For more information on NI increases, thresholds and exceptions, visit The Times or the Institute for Fiscal Studies.


2. New National Minimum Wage and Living Wage

If any of your employees are on the National Minimum Wage (NMW) – i.e., those of school leaving age, including casual workers, those on zero hours contracts and agency workers – you need to account for the increase coming into effect on 1 April.

The NMW is set to rise by 82p to £9.18 per hour for 21- to 22-year-olds – an increase of 9.8%. For those aged 18–20, there will be an increase of 4.1%, seeing their wages rise from £6.36 to £6.83 per hour.

The National Living Wage (NLW), for those aged 23 and over, is set to increase by 6.6% to £9.50 (from £8.91).

To find out more, including the new rates for all age brackets and for apprentices, visit www.gov.uk.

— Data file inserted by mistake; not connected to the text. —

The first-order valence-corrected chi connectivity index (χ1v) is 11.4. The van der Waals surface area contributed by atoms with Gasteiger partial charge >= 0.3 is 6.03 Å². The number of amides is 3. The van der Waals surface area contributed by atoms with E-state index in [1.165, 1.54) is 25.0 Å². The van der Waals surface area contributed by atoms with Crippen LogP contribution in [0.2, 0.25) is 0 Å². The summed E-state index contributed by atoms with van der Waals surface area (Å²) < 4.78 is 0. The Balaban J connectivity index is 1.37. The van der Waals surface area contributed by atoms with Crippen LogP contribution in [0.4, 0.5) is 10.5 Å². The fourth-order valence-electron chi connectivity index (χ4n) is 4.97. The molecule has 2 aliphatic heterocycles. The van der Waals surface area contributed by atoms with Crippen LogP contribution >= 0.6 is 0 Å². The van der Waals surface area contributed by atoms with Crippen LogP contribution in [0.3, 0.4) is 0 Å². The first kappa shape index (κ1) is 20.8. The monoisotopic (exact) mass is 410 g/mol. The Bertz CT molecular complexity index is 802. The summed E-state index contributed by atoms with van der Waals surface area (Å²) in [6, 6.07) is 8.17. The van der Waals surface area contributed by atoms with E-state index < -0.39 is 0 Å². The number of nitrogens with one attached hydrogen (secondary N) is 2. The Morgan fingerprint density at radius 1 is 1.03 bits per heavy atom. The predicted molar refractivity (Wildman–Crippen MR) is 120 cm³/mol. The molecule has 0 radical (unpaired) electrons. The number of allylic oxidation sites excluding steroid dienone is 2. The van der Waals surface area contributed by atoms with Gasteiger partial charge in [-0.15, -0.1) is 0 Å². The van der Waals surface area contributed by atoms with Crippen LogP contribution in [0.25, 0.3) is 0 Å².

3. Rise in Statutory Sick Pay

Another increase you need to be aware of is the rise in Statutory Sick Pay (SSP), due to apply from 6 April. This sees the weekly rate of SSP rise by £3.00 to £99.35 for up to 28 weeks.

For more information about SSP, the number of qualifying days, and to use the SSP rates calculator, visit www.gov.uk.


4. Increase in parental leave pay

From 3 April, employers will be paying their workers more for maternity, paternity, and adoption leave. While the basic rate for family-related leave remains the same at 90% of the employee’s average weekly earnings (AWE), the weekly rates have increased.

Statutory Maternity Pay (SMP) and Statutory Adoption Pay (SAP) stay at 90% of AWE for the first six weeks then increase to £156.66 (from £151.97) for the remaining weeks, or 90% of AWE, whichever is lower.